At the age of 103, the Cuban-American artist Carmen Herrera is still producing minimalist work that's avant-garde enough to draw a gasp. 'Estructuras', her new show at the Lisson Gallery in New York, features three-dimensional pieces that are all about colour and contrast.
These are sculptures for the wall - and the wall in question becomes, for the artist, part of her compositions. At the Lisson, they form a beguiling colour environment, set against the white surfaces and polished concrete floors of the gallery's Chelsea location.
Herrera is old enough to be one of the pioneers of minimalism, along with the painter Barnett Newman and the sculptors Carl Andre, renowned for his floor-based tile pieces and Donald Judd, whose large-scale metal sculptures are exercises in colour and shape.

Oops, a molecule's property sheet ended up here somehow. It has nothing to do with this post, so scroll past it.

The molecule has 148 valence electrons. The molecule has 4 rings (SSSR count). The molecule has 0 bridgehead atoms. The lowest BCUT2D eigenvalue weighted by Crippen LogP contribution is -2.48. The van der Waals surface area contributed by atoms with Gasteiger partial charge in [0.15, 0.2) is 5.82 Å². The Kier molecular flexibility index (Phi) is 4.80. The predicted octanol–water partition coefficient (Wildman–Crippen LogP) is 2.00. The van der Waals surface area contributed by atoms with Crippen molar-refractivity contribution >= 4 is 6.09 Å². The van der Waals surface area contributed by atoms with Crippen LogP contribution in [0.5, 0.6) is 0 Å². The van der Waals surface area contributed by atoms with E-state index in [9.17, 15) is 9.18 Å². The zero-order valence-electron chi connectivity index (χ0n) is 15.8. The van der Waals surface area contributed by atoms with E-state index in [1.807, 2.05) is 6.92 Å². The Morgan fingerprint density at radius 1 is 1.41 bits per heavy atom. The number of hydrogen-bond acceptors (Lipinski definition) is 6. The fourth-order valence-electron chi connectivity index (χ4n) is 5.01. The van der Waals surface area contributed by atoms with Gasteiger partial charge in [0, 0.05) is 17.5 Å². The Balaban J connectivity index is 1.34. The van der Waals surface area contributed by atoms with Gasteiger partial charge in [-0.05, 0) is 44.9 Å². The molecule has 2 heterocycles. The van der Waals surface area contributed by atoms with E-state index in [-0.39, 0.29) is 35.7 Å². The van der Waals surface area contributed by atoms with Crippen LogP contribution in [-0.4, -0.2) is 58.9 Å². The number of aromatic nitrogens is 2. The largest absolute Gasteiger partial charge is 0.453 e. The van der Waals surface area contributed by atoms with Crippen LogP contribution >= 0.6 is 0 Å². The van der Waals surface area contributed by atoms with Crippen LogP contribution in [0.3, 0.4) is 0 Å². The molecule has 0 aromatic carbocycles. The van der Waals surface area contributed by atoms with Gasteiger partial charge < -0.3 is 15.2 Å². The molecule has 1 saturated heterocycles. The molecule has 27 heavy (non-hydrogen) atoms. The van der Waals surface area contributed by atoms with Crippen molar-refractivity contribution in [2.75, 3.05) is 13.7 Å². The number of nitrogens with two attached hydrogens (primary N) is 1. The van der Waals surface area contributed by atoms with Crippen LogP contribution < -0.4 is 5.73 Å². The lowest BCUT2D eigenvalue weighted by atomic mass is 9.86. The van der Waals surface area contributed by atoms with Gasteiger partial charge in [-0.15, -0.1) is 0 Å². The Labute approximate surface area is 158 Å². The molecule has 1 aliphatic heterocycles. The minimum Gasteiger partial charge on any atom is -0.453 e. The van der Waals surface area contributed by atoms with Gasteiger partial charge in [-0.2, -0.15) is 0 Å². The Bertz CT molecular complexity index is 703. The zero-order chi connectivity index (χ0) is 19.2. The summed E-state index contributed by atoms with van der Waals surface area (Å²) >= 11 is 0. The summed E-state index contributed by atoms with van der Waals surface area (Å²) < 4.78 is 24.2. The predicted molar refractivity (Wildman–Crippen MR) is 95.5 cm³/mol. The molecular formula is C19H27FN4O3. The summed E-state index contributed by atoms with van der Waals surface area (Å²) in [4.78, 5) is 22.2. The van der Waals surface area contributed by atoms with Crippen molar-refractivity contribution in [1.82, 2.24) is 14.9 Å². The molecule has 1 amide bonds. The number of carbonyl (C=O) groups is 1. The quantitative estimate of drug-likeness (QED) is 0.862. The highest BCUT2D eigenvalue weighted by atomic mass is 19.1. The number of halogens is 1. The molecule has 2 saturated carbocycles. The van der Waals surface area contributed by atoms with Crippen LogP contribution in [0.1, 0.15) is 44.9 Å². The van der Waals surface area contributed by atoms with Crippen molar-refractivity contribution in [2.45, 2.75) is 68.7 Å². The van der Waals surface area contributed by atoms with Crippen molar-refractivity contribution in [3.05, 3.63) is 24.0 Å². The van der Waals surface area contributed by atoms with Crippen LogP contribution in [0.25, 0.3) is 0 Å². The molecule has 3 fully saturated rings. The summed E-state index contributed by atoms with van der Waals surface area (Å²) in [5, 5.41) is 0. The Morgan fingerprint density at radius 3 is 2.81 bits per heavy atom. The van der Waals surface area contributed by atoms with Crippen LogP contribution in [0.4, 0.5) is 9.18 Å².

Carmen Herrera was originally a painter. She recognised that her work was "really crying out to become sculpture". In the late 1960s a carpenter helped her realise this vision and some of these earliest experiments are in the new Lisson show.
The fresh work melds with the old to form a remarkable installation that is effectively a meditation on the very nature of colour. Essential and inspiring.
Be sure to visit Lisson Gallery New York, 504 West 24th Street, to view Carmen Herrera ‘Estructuras’ before the exhibition closes on the 27th October 2018.
In other art news, check out our interview with creative German duo Zebu.
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